The reasons for this situation will know doubt be financial, but after watching Peter McDougall's Down Among the Big Boys (1993) and the Michael Caton Jones directed Brond (1987), I realised that this was not an excuse during previous recessions. Both of these films were filmed and are set during times of poverty in Glasgow that were far greater than that in which the city, or country, currently finds itself. That also applies to the early 80's set Looking after Jo Jo (1998) and the sadly forgotten Jute City (1991), which, unusually, was set outside of the central belt in Dundee, something that occurs all too rarely. It boasts a great cast, although the standout for me is John Sessions which makes me wonder why did he not do more straight acting? They're helped by a fantastic script by David Kane who went on to write and direct the films This Year's Love (1999) and Born Romantic (2000) as well as perhaps the most recent Scottish 'drama' Sea of Souls (2004-07).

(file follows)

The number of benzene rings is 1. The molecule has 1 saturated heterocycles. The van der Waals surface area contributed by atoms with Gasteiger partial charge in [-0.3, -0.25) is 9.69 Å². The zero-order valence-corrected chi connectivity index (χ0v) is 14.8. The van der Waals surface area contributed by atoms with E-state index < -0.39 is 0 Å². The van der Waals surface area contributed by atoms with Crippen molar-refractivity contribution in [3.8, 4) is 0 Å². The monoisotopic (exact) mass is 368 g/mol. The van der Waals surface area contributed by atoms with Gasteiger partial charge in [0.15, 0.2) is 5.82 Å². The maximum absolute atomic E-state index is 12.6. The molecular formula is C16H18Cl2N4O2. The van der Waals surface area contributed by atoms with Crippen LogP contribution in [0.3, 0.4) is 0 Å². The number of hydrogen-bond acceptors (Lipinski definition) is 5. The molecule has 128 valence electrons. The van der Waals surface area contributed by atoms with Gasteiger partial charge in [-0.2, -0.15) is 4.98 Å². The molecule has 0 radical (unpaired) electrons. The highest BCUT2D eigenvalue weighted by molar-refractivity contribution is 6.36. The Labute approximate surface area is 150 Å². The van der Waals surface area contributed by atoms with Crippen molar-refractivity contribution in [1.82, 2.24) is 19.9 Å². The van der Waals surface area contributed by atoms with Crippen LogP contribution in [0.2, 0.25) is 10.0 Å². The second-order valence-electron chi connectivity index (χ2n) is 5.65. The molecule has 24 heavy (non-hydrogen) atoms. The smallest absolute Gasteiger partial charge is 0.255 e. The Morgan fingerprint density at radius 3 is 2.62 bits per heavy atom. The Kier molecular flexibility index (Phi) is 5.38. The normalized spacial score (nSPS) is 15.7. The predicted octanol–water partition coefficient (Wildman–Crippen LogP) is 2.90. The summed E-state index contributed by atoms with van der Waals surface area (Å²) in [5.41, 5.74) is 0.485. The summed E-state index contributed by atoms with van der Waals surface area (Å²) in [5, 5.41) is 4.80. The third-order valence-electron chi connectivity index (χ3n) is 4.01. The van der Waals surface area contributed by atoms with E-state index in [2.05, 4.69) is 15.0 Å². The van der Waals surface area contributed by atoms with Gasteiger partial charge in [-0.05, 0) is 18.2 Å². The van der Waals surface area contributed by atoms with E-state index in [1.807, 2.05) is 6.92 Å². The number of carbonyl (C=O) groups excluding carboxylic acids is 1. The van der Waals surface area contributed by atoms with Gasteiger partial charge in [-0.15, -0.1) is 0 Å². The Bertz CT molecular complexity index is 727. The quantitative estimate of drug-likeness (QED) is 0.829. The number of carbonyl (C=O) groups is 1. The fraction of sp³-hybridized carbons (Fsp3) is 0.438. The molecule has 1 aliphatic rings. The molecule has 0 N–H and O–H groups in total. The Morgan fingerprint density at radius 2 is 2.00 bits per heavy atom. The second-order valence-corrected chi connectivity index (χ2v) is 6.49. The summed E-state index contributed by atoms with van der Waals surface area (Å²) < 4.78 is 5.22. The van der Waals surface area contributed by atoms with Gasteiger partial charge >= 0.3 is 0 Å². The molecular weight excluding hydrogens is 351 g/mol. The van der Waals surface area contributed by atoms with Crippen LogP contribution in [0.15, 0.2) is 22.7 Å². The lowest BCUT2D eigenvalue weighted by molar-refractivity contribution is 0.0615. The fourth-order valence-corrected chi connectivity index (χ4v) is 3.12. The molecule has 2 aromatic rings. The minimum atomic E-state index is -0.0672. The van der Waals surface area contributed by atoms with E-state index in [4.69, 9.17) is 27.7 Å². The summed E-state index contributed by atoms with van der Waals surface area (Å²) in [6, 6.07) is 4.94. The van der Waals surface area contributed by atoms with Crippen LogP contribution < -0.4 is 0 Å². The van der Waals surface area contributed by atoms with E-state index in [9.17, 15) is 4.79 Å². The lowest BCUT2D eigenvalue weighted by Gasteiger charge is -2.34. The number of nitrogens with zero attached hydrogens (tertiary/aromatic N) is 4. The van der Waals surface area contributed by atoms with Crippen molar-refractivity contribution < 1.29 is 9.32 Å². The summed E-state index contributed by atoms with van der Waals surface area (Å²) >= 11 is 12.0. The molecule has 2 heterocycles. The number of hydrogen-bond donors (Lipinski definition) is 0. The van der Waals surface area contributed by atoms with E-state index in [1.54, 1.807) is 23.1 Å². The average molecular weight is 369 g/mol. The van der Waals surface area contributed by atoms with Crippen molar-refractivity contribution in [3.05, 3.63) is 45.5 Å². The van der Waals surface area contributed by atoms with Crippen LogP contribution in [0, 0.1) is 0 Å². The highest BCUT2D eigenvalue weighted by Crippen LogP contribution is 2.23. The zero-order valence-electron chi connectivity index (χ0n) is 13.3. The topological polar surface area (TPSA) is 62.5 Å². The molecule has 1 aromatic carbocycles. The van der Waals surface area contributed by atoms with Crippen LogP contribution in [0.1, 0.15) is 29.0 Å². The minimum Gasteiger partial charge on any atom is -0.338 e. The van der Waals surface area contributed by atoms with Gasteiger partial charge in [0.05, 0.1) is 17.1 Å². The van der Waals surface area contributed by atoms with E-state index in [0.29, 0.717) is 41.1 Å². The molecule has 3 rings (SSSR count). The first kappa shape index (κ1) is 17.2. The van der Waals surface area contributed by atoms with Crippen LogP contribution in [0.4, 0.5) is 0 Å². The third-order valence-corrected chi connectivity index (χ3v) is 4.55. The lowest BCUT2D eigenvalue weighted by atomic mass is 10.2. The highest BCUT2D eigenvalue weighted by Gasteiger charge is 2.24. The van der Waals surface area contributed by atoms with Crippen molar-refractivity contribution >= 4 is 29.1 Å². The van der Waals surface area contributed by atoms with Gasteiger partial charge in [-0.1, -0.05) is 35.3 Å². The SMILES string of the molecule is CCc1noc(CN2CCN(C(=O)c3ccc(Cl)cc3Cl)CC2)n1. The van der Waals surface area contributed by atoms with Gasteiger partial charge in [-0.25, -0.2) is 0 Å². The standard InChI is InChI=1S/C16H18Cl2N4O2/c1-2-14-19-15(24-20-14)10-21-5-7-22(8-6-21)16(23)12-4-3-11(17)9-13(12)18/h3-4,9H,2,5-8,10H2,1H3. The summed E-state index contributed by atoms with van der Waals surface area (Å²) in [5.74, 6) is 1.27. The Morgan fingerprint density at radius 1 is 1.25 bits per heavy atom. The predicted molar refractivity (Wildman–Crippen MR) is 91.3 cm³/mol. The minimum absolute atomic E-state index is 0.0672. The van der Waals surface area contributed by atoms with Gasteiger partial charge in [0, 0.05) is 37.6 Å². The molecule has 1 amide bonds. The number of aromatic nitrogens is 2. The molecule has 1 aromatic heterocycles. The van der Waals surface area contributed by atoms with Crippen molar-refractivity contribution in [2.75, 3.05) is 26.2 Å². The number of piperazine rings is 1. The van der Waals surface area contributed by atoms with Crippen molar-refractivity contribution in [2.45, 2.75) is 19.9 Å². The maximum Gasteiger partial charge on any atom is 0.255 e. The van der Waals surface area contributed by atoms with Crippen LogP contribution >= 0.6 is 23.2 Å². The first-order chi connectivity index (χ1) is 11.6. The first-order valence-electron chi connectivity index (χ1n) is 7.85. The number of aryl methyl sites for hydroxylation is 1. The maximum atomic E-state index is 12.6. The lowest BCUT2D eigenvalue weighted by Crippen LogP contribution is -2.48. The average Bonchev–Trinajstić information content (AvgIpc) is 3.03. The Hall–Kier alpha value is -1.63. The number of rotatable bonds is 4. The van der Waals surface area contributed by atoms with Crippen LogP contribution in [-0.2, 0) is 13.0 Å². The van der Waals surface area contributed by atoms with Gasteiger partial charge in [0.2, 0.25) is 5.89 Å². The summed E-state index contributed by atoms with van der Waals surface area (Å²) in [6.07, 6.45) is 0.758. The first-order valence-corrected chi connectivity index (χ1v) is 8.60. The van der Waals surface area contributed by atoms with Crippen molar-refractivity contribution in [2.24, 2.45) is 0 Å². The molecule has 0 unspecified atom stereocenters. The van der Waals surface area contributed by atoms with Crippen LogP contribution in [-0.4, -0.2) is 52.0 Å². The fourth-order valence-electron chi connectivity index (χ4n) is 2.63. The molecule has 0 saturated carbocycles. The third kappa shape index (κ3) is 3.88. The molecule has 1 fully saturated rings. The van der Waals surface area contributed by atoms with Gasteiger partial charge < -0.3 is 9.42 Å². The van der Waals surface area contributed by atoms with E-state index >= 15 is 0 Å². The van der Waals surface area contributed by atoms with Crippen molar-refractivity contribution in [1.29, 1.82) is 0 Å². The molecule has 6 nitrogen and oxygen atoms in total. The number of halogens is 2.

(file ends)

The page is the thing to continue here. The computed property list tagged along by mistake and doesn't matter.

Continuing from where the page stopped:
Actually, the difference between Jute City and Sea of Souls is telling. The first is a complex three part drama that keeps you guessing until the end. By the time Kane was making Sea of Souls the fashion in TV drama, at least in this country, was to make programmes which had different stories in each episode, a la Taggart (about which more soon). This was so viewers could miss out on an episode or two and not be lost. It was assumed that the watching public wouldn't commit to three weeks or more of plot. This is palpable nonsense as can be seen with the success of various TV dramas in the US. Programmes such as LOST, Deadwood and The Sopranos demanded loyalty and concentration from their viewers, and received it. Of course this was partly due to the popularity of the box-set and DVR systems, but these programmes were successful as they were screened, and you couldn't take a toilet break without fear of losing the plot, never mind an episode. It appeared that makers of British TV, not for the first or, no doubt, last time, underestimated their audience.